Ann R. Thryft
User Rank
Blogger
Re: life cycle concerns
Ann R. Thryft   12/4/2012 11:48:39 AM
NO RATINGS
Dave, thanks for the info and links, and the perspective of one directly affected by environmental toxicity. Cabe, the toxicity potential is far, far worse with nanomaterials than with materials that have micro-sized particles, such as silicon. It's a matter of scale, for one thing: in this case, size matters enormously (pun intended). You might want to take a look at some of the background material, such as the links Dave provided or those in my previous nanomaterial legislation article, to understand how different events at the nanoscale can be from events at the microscale. It's an eye-opener.

<<  <  Page 2/4  >  >>
Partner Zone
More Blogs from Engineering Materials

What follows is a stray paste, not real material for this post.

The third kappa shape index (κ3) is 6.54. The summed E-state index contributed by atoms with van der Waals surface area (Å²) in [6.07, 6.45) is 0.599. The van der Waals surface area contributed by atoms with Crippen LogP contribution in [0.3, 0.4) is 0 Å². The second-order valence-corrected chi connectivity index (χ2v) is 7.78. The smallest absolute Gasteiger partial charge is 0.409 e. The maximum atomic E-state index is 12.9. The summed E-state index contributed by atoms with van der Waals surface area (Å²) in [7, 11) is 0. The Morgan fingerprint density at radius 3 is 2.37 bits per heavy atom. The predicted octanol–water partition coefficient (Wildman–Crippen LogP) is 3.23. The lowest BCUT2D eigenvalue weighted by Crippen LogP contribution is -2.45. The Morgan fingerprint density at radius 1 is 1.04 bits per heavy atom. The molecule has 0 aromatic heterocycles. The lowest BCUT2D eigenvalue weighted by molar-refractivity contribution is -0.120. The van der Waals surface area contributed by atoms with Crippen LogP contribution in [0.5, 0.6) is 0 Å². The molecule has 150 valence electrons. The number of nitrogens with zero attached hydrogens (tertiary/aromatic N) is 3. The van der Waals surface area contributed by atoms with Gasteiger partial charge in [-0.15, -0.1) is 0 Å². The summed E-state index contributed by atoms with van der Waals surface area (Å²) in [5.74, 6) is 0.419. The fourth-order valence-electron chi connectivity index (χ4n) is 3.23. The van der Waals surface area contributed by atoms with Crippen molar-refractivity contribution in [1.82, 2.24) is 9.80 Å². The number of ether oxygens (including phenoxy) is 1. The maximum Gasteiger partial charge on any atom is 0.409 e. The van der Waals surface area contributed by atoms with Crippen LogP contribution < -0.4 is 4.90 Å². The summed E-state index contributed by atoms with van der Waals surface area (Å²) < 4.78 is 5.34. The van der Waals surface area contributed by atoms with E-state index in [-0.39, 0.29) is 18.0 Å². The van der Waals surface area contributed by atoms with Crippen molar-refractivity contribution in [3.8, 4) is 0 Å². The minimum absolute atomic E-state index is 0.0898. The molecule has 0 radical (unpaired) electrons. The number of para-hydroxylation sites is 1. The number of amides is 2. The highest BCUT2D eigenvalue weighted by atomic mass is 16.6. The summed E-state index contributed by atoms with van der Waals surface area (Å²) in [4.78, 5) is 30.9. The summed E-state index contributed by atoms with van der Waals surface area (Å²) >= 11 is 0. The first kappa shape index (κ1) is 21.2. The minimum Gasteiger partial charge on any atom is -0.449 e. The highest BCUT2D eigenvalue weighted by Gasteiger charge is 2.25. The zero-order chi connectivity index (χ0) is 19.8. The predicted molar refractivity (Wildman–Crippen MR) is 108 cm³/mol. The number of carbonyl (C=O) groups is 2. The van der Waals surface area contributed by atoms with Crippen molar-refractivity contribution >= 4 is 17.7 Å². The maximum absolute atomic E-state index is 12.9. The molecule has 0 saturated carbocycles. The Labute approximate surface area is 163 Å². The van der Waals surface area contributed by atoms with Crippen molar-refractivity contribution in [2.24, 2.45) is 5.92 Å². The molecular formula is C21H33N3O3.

The amount of plastic clogging the ocean continues to grow. Some startling, not-so-good news has come out recently about the roles plastic is playing in the ocean, as well as more heartening news about efforts to collect and reuse it.
Optomec's third America Makes project for metal 3D printing teams the LENS process company with GE Aviation, Lockheed, and other big aerospace names to develop guidelines for repairing high-value flight-critical Air Force components.
Lots of people who write about robots say they give us jobs, instead of taking them away from humans. Based on the evidence in some recent studies, I'm not so sure.